The second passage in Tanchuma draws a different picture:
Rav Berakhya opened, “We have a little sister…” (Shir HaShirim 8:8). To whom is the verse referring? To Avraham. For when Nimrod cast him into the furnace, he was little; God had not yet performed miracles on his behalf. And why is he called a sister (achot)? Because he stitched / united (eecha) the world before God, like a person who rends a garment and then stitches it…
You find that Terach, Avraham’s father, fashioned idols and would worship them. God said to Avraham, “Lekh lekha mei’artzekha,” Get out of your land [and your birthplace and your father’s house].”
In this passage, Avraham is one who is driven by love of God and seeks to spread the word of God throughout the world. As Rambam writes: The mitzvah to love God includes the directive to call to all people to serve God and to believe in God. For when someone loves another, he will sing the other person’s praises and call others to love him as well… as we find by Avraham… as it says, ‘The souls that they made (the people that they converted) in Haran’ (Book of Mitzvot, Positive Mitzvah 3).
Here Avraham is called achot, a sister, midrashically, a weaver. This echoes what we find in the Torah, where Avraham is described and describes himself frequently as an ach, a brother: “Behold we are brothers” (13:8), “And they separated one man from his brother” (13:11), “Avraham heard that his brother was taken captive” (14:14) and, of course, “Please say that you are my sister” (12:13).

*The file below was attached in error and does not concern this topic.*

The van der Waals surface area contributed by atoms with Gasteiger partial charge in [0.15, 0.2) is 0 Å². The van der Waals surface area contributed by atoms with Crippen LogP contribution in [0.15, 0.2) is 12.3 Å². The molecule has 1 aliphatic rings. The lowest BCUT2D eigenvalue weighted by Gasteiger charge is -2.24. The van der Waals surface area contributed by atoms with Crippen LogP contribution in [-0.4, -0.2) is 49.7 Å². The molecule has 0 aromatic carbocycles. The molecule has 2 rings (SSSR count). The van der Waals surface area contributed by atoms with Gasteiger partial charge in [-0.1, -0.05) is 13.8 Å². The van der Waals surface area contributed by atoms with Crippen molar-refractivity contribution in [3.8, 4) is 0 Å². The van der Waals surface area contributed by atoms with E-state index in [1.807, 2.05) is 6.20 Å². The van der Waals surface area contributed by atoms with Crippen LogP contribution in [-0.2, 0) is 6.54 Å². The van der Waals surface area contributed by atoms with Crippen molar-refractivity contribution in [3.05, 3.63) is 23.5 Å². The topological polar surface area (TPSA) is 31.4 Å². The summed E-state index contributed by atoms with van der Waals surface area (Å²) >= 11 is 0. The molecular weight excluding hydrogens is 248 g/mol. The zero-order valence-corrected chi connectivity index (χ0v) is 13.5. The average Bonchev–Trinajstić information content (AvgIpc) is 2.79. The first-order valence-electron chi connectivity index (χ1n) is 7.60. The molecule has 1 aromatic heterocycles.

Avraham is not out to conquer the world with the belief in a single God. In this midrash, he is not Avraham ha’Ivri, standing on one side with the rest of the world on the other. To see those who act or think differently as enemies to be vanquished is to be driven by fear. Rather, he is portrayed as Avraham ha’Ach, a person who sees everyone as members of his family, as potential partners, as people with whom to share his passion and whom to inspire. Avraham the brother dreams to unite people, to stitch them together with his love of God.
It was this love of God that drove Avraham to preach in the land of Nimrod and to be prepared to martyr himself for the God he believed in. But this love could not succeed in the land of his father. He could not form a new family built on love of God, when his own father rejected all that he stood for, when his message was undercut from within his own house. Hence, God instructs, lekh lekha, go to a new place where your message can be heard and you can truly transform the world.
These two portraits of Avraham present two different aspects of a Jew’s mission in this world: the first Avraham is the frum Jew, committed to his own practices and way of life; the second Avraham is the visionary seeking to create a universal Godly community. Both models are essential. In the aftermath of this election, we all need Avraham the weaver to unite us during these divisive days. If we continue to invoke an “us/them” narrative, to see those with whom we disagree as evil, we will only deepen the divide. At the same time, we cannot pretend and act as if we all are, or should be, the same. We need to also be the first Avraham, to value and deepen our own particularistic commitments and identity. And we need to respect this in others, even when those others have identities, commitments and values that differ significantly from our own. Our own rootedness, and that of others, will give us all the confidence and the strength to build a more global, universal community, seeking not to conquer one another, but to cherish our differences and to find the common ground that weaves us together, brothers and sisters before God.